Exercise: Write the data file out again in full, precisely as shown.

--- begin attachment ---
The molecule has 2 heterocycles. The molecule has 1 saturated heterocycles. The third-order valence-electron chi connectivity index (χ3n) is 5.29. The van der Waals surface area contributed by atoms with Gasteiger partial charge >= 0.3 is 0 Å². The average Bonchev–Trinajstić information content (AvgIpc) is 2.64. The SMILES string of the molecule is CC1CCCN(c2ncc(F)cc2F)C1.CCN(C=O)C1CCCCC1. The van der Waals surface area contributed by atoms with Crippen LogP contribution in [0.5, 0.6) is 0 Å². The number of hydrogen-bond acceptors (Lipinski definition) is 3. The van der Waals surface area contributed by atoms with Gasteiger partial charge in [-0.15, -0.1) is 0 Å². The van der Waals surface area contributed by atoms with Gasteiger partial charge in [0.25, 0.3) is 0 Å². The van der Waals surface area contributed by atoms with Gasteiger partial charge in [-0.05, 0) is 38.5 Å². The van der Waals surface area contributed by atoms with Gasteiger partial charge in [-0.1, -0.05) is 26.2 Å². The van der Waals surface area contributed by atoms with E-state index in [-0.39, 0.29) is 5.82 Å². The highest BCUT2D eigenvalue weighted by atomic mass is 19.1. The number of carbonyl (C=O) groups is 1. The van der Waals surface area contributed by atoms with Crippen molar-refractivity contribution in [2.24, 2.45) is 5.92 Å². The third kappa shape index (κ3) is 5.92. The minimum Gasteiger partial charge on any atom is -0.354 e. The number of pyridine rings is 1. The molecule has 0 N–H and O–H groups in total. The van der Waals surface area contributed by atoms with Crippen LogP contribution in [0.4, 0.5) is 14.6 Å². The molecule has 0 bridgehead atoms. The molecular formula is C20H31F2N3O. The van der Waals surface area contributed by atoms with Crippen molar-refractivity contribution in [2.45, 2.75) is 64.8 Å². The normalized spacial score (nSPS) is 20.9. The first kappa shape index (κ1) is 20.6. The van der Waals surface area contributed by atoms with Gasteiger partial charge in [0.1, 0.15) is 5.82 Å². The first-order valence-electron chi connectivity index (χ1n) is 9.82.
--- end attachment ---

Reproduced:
The molecule has 2 heterocycles. The molecule has 1 saturated heterocycles. The third-order valence-electron chi connectivity index (χ3n) is 5.29. The van der Waals surface area contributed by atoms with Gasteiger partial charge >= 0.3 is 0 Å². The average Bonchev–Trinajstić information content (AvgIpc) is 2.64. The SMILES string of the molecule is CC1CCCN(c2ncc(F)cc2F)C1.CCN(C=O)C1CCCCC1. The van der Waals surface area contributed by atoms with Crippen LogP contribution in [0.5, 0.6) is 0 Å². The number of hydrogen-bond acceptors (Lipinski definition) is 3. The van der Waals surface area contributed by atoms with Gasteiger partial charge in [-0.15, -0.1) is 0 Å². The van der Waals surface area contributed by atoms with Gasteiger partial charge in [0.25, 0.3) is 0 Å². The van der Waals surface area contributed by atoms with Gasteiger partial charge in [-0.05, 0) is 38.5 Å². The van der Waals surface area contributed by atoms with Gasteiger partial charge in [-0.1, -0.05) is 26.2 Å². The van der Waals surface area contributed by atoms with E-state index in [-0.39, 0.29) is 5.82 Å². The highest BCUT2D eigenvalue weighted by atomic mass is 19.1. The number of carbonyl (C=O) groups is 1. The van der Waals surface area contributed by atoms with Crippen molar-refractivity contribution in [2.24, 2.45) is 5.92 Å². The third kappa shape index (κ3) is 5.92. The minimum Gasteiger partial charge on any atom is -0.354 e. The number of pyridine rings is 1. The molecule has 0 N–H and O–H groups in total. The van der Waals surface area contributed by atoms with Crippen LogP contribution in [0.4, 0.5) is 14.6 Å². The molecule has 0 bridgehead atoms. The molecular formula is C20H31F2N3O. The van der Waals surface area contributed by atoms with Crippen molar-refractivity contribution in [2.45, 2.75) is 64.8 Å². The normalized spacial score (nSPS) is 20.9. The first kappa shape index (κ1) is 20.6. The van der Waals surface area contributed by atoms with Gasteiger partial charge in [0.1, 0.15) is 5.82 Å². The first-order valence-electron chi connectivity index (χ1n) is 9.82.